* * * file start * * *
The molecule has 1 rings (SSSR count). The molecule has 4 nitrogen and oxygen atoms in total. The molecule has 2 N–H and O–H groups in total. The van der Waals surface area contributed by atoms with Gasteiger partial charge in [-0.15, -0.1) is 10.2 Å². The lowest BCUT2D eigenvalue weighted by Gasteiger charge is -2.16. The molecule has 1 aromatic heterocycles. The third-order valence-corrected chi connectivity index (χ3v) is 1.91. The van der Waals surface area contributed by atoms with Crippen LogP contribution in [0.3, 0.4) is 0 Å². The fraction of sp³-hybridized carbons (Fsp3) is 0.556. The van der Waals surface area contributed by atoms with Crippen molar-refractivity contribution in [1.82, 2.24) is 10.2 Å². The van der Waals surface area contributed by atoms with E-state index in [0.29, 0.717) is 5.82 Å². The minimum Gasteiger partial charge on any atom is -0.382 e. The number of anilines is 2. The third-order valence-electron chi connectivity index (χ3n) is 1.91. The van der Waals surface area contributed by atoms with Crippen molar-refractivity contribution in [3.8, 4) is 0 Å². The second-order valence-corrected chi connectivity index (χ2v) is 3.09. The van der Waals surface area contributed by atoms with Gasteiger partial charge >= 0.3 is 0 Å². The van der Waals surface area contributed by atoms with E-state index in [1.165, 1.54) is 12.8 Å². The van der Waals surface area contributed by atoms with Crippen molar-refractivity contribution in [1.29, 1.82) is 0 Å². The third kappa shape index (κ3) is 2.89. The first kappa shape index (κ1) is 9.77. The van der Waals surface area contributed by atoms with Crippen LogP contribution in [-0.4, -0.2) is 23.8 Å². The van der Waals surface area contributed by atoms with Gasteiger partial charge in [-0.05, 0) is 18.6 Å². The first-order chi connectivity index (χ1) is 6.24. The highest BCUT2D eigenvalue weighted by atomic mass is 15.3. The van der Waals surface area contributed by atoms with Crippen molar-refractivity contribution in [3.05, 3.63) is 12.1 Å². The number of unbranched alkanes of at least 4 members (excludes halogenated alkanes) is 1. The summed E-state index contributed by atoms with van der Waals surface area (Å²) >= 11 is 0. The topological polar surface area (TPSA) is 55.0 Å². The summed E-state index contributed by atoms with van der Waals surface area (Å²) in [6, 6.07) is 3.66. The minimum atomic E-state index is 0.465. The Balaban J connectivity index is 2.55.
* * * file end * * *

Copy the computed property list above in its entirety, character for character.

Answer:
The molecule has 1 rings (SSSR count). The molecule has 4 nitrogen and oxygen atoms in total. The molecule has 2 N–H and O–H groups in total. The van der Waals surface area contributed by atoms with Gasteiger partial charge in [-0.15, -0.1) is 10.2 Å². The lowest BCUT2D eigenvalue weighted by Gasteiger charge is -2.16. The molecule has 1 aromatic heterocycles. The third-order valence-corrected chi connectivity index (χ3v) is 1.91. The van der Waals surface area contributed by atoms with Crippen LogP contribution in [0.3, 0.4) is 0 Å². The fraction of sp³-hybridized carbons (Fsp3) is 0.556. The van der Waals surface area contributed by atoms with Crippen molar-refractivity contribution in [1.82, 2.24) is 10.2 Å². The van der Waals surface area contributed by atoms with E-state index in [0.29, 0.717) is 5.82 Å². The minimum Gasteiger partial charge on any atom is -0.382 e. The number of anilines is 2. The third-order valence-electron chi connectivity index (χ3n) is 1.91. The van der Waals surface area contributed by atoms with Crippen molar-refractivity contribution in [3.8, 4) is 0 Å². The second-order valence-corrected chi connectivity index (χ2v) is 3.09. The van der Waals surface area contributed by atoms with Gasteiger partial charge >= 0.3 is 0 Å². The van der Waals surface area contributed by atoms with E-state index in [1.165, 1.54) is 12.8 Å². The van der Waals surface area contributed by atoms with Crippen molar-refractivity contribution in [1.29, 1.82) is 0 Å². The third kappa shape index (κ3) is 2.89. The first kappa shape index (κ1) is 9.77. The van der Waals surface area contributed by atoms with Crippen LogP contribution in [-0.4, -0.2) is 23.8 Å². The van der Waals surface area contributed by atoms with Gasteiger partial charge in [-0.05, 0) is 18.6 Å². The first-order chi connectivity index (χ1) is 6.24. The highest BCUT2D eigenvalue weighted by atomic mass is 15.3. The van der Waals surface area contributed by atoms with Crippen molar-refractivity contribution in [3.05, 3.63) is 12.1 Å². The number of unbranched alkanes of at least 4 members (excludes halogenated alkanes) is 1. The summed E-state index contributed by atoms with van der Waals surface area (Å²) >= 11 is 0. The topological polar surface area (TPSA) is 55.0 Å². The summed E-state index contributed by atoms with van der Waals surface area (Å²) in [6, 6.07) is 3.66. The minimum atomic E-state index is 0.465. The Balaban J connectivity index is 2.55.